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J.Hazelbaker, Attorney
Category: Business Law
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Experience:  Experienced and trained in the area of business law.
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I am an acupuncturist in the State of California. On occasion

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I am an acupuncturist in the State of California.   On occasion we have promotions and offer discounts on pre-paid packets for facial treatments.   The terms of the promotion are clearly stated and posted.
     One patient has an outstanding bill that he will only pay if we give him an outdated promotional rate.    He has written a check for slightly higher that the amount owed and states that if we cash the check we are agreeing to these terms. Thus giving him an additional eight treatments for less than half price.   His words were: "The check is consent."     Is this true?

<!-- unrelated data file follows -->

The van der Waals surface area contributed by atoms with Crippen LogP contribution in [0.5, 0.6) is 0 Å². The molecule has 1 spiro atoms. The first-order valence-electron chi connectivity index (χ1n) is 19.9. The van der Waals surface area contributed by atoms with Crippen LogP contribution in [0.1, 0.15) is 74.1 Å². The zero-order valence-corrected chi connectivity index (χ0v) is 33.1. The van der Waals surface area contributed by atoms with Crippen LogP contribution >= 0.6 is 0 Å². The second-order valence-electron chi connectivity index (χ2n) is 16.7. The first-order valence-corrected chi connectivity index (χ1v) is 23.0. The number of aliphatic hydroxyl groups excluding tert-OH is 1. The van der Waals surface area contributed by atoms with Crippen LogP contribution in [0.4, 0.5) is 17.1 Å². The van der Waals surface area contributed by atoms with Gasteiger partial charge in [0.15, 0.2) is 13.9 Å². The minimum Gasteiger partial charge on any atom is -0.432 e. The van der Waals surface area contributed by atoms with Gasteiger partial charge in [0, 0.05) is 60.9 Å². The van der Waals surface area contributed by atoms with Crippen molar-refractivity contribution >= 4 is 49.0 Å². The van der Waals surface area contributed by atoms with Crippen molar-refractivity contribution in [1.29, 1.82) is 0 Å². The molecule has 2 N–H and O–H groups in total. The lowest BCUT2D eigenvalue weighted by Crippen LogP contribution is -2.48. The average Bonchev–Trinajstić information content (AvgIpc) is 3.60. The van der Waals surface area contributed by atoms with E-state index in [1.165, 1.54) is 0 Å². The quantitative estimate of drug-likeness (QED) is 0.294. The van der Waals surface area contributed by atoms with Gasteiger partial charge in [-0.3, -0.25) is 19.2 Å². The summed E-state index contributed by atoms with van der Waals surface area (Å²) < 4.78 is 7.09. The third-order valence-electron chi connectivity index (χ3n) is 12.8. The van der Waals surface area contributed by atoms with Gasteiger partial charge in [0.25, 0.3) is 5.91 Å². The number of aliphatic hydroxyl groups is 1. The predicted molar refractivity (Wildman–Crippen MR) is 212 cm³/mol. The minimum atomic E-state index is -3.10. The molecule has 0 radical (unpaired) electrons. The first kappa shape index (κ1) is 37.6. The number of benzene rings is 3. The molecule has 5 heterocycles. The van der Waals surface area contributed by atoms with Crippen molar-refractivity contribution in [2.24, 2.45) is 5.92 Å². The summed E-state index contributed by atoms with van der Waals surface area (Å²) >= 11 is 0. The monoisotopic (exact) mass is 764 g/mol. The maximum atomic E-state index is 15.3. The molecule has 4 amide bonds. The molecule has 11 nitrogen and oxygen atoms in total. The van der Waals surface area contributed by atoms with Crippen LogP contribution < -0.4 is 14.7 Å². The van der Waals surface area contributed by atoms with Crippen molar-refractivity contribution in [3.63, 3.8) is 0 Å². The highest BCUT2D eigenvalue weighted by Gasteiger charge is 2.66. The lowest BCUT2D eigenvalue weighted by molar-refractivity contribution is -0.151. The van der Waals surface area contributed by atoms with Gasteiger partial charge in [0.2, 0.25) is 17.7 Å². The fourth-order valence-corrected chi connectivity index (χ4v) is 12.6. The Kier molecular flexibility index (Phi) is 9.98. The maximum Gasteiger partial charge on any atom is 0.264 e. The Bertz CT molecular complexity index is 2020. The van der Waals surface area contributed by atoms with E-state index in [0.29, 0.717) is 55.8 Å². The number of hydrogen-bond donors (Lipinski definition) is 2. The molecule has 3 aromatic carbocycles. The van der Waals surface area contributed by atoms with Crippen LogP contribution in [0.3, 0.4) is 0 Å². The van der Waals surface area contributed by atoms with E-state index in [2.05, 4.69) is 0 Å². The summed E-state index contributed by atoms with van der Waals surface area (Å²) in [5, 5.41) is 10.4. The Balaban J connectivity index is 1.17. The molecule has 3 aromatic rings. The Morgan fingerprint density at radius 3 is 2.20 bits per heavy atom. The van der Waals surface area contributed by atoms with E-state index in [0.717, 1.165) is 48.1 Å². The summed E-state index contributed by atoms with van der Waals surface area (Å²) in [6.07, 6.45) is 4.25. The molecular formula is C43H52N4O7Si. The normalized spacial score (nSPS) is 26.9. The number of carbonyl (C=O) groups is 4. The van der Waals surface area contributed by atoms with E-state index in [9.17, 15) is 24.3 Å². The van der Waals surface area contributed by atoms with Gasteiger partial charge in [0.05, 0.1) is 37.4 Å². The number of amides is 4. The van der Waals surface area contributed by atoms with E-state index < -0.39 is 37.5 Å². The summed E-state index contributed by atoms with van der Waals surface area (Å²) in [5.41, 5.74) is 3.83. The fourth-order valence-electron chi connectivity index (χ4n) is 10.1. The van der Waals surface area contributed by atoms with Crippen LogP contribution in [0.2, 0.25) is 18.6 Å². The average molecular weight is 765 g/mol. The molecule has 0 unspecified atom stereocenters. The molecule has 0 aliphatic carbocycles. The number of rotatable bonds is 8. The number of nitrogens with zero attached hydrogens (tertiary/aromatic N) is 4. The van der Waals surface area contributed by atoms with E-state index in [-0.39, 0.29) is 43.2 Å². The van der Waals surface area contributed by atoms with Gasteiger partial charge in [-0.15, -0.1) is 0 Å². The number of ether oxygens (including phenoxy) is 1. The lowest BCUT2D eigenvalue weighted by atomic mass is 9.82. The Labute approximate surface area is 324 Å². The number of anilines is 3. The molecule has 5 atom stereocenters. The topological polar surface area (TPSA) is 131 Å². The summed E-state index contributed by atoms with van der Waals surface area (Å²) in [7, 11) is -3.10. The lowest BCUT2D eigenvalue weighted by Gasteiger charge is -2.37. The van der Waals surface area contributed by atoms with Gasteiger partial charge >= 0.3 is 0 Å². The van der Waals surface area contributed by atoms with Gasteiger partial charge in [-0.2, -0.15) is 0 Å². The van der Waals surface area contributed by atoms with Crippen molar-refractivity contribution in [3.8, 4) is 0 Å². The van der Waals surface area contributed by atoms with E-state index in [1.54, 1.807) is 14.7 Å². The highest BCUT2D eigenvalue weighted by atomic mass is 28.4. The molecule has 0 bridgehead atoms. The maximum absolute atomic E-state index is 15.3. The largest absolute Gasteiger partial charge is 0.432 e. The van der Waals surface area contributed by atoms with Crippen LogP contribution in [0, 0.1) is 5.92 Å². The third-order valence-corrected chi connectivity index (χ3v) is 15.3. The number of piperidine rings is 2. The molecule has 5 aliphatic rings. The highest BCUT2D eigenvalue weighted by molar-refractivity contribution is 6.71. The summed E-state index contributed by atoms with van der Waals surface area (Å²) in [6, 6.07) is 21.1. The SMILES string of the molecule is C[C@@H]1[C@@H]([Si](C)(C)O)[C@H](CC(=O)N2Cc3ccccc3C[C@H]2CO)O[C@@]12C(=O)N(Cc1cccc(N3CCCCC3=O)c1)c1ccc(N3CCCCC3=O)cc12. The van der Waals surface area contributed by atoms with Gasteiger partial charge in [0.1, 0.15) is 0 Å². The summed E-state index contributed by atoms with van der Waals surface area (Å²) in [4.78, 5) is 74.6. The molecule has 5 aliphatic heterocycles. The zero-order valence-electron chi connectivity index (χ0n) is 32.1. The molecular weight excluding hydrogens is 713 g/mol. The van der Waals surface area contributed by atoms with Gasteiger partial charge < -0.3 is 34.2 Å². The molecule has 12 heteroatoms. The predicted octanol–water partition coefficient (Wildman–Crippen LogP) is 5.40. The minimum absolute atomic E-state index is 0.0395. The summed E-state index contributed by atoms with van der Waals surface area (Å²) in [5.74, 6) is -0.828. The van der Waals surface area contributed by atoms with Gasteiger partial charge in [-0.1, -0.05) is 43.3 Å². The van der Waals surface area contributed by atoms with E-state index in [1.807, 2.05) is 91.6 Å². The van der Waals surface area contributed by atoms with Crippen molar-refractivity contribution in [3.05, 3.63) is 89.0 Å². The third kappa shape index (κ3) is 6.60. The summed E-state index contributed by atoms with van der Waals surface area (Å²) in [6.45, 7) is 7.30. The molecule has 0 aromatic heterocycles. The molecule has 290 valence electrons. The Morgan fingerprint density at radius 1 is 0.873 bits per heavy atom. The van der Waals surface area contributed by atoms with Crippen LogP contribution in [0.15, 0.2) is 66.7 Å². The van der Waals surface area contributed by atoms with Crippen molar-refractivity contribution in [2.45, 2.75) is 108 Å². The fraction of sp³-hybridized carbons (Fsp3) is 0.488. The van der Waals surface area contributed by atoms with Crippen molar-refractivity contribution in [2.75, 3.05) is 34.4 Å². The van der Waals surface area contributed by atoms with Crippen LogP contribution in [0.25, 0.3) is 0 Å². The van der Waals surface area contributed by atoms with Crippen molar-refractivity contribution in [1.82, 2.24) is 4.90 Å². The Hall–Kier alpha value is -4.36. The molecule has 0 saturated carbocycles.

If you cash the check you run the risk of creating a legal issue around the authority to do so. While the check was issued, it was given to you with stipulations. You don't have to agree to those stipulations, but they create ambiguity as to whether you have received authority to negotiate the instrument. Cashing it would likely create more hassle than it is worth.


To counter this situation, my strategy would be to send the customer a letter sent via certified mail with return receipt (so you can prove he got it) stating that you received his payment, that is was an overpayment, that only $__ was due for the following services, and that you will deposit the check to cover those services and refund the balance, unless you hear from him with a seven days (or whatever time period you choose).


If the person responds negatively, then return the check and demand payment or turn him over to collections. If he doesn't respond, document that fact and cash the check and return the balance to him.


Please let me know, if you have follow-up questions.



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